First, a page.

Thursday, 1 October 2009

Global Economics And Global Government

(Funny how an idea that looked so strange and impossible even a few years ago, is self evident now.)

A very odd thing is going on in the world. The rise of the global market led to unprecedented global flows of products and services, technology and capital, people and resources. International economics is giving way to global economics. It has become clear that there can be no national stability without taking into account global systemic risk. And there can be no - or at least little - national economic development without being integrated into the global economy. We are living, in other words, in a global socio-economic system with global stability risks, global environmental problems, and global resource constraints.

But we do not have a global government.

If we look back to the way we thought about the world even ten years ago, it is striking how much more global our problems have become. The economic crisis (arguably one of the two largest in the Western world ever, and probably the first truly global crisis) has highlighted the cost of not having a global financial regulatory framework. The panic and despair of policy-makers as they have tried to react to the meltdown has made us painfully aware of the necessity of a global economic policy framework.

At the same time - and independent of the crisis - economic inequality and the lack of a global cultural framework bring serious instability issues.



And if that was not enough, the world, or to be more precise the global society, is learning how to live with an ecological system that has run out of buffers. The climate is warming as a direct effect of human action, the Earth is going through its sixth major extinction period (and all signs show that this is also the fastest), fish stocks are almost certain to collapse in the foreseeable future as a consequence of overfishing, and our short-termist exploitation of resources is set to make a large part of the global population destitute in the coming decades.

To top it all, the threat of nuclear proliferation has returned, a situation which is certain to worsen thanks to easier access to technology and a renewed interest in nuclear power, both of which we otherwise see as positive developments.

Imagine that the above list of functions and problems was not about the global society and the global economy or the biosphere or the global climate, but were characteristics of just one country. It would be obvious that this country needed country-level rules to prevent financial meltdown. It would need institutions able to manage the economy and solutions that would ensure internal systemic stability, whilst preventing self-destructive, unnecessary weapons from spreading. We have known for quite some time now that there is no other solution to the tragedy of commons problem than a communally accepted and enforced set of rules. These are all government functions. Obviously.

The funny thing is, that the above reasoning is a technocratic argument and not a political one. There is no need for any other values than the value of human survival and common sense (in economics terms, a not very high discount rate of the future, and a minimum efficiency requirement when managing socio-economic systems). There are no other norms at play here. It should not matter whether you are socialist, conservative, or liberal, or any other flavour, as long as you agree on the value of human survival and common sense. And, apart from some fringe movements, these values are rarely questioned. The rest should be straightforward.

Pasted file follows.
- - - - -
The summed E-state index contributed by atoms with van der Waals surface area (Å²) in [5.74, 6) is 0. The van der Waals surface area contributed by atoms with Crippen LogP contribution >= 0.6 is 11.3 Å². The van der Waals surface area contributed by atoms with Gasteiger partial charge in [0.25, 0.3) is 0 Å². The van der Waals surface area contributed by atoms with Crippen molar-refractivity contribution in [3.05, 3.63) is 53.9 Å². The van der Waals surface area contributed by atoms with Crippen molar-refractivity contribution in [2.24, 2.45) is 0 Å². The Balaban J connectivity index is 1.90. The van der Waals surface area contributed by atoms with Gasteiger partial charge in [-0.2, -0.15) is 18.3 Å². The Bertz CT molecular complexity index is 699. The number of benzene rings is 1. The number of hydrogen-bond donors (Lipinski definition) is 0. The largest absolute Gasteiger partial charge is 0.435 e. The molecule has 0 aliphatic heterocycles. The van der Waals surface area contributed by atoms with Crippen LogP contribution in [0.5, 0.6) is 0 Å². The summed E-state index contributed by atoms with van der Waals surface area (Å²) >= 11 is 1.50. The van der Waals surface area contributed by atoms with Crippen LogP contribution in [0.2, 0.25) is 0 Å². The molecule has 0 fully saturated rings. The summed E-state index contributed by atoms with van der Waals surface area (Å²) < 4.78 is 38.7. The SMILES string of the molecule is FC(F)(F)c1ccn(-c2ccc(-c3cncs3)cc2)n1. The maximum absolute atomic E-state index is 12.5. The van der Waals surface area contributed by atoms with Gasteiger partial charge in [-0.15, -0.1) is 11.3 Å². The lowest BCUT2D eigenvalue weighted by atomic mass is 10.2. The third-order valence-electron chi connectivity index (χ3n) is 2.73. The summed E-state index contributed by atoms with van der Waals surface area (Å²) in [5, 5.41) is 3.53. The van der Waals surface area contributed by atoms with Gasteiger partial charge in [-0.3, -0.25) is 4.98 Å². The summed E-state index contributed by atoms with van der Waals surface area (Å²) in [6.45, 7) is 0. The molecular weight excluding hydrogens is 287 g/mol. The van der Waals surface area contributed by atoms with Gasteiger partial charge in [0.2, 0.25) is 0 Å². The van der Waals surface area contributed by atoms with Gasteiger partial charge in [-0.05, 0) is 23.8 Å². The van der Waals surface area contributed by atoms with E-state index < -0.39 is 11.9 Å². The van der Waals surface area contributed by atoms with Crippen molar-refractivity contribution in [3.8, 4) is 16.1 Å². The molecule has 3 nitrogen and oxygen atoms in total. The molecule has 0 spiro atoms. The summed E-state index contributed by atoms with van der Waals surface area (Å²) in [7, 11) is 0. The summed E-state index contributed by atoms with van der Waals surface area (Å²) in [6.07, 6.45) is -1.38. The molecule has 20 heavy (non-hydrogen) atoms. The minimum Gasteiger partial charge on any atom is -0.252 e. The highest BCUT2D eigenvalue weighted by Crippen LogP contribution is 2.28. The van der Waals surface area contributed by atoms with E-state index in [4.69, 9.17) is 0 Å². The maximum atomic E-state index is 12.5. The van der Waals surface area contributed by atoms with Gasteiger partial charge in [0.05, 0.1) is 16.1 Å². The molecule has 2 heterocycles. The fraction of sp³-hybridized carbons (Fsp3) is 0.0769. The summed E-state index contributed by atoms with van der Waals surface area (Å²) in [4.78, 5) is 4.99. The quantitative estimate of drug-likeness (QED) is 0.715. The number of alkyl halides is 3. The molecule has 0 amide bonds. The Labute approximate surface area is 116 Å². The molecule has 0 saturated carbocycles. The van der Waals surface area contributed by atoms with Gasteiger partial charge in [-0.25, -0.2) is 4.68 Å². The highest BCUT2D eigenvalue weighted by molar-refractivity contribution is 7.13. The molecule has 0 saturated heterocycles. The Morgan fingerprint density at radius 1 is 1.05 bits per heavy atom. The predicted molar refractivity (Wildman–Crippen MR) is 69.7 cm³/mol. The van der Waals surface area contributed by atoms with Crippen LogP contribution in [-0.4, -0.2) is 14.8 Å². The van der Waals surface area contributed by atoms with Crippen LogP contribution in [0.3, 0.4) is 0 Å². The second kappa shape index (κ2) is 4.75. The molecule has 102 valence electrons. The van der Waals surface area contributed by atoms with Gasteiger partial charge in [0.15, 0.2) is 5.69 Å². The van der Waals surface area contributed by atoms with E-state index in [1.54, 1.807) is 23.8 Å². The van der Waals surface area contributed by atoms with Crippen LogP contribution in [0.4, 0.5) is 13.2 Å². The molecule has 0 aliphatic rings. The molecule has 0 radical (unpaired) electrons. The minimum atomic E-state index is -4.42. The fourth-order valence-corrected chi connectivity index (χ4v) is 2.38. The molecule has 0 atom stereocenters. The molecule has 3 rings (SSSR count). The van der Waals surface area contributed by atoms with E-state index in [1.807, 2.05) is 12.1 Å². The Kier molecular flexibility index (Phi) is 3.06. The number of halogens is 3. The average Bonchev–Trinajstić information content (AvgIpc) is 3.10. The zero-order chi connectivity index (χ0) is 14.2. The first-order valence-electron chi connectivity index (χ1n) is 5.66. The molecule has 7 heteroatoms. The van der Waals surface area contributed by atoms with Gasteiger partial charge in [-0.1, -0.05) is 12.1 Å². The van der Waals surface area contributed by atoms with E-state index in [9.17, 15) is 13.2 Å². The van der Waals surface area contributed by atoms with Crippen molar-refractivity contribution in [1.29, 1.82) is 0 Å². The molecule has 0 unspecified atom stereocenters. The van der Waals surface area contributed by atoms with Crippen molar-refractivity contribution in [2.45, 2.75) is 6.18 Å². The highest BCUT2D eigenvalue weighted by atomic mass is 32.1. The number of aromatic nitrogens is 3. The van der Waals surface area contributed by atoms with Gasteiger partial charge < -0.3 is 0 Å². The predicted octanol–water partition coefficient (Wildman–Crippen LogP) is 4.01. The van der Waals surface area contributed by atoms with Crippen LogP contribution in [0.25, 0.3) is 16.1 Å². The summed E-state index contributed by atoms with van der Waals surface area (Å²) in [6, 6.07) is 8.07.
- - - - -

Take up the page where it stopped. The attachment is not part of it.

But it is not.

The global society is now learning to think hard about itself. Our record in creating knowledge about our global self is not bad at all. Global climate models were extremely rudimentary 20 years ago, and did not exist 40 years ago. Global economics was still international economics five years ago, and there were no global economic models whatsoever 30 years before that. Even a few decades back we did not understand the first thing about ecological systems or the role of human societies in them.

The trouble is that we are not learning fast enough. We understand short-term climate change well, but our understanding of the long-term climatic cycles is very limited. Thus we know that it is getting warmer but not compared to what. We have unprecedented quality and quantity of economic data collected in publicly available data sets, combined with computing capacity that we only dreamt about a few years back. Still our economic models can predict the behaviour of the global economy only a few months or perhaps a year ahead, at the best of times. Worst of all, although we increasingly understand the fragility of the ecological systems that we are part of, our understanding of the details and thus our ability to intervene is extremely limited.

We need some serious thinking about the global socio-economic and ecological system, and we need to get down to building those global institutions earlier than later.

2 comments:

  1. It is unrealistic to expect the political elites of the western countries to give up power for the sake of an ellusive, and unpopular global government. The US cannot even sign up for a an international criminal court! Add to that the newfound global strength of India and China. They will not be happy someone coming again to tell them what to do.

    This is hopeless.

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  2. Perhaps time to re-read Elinor Ostrom...

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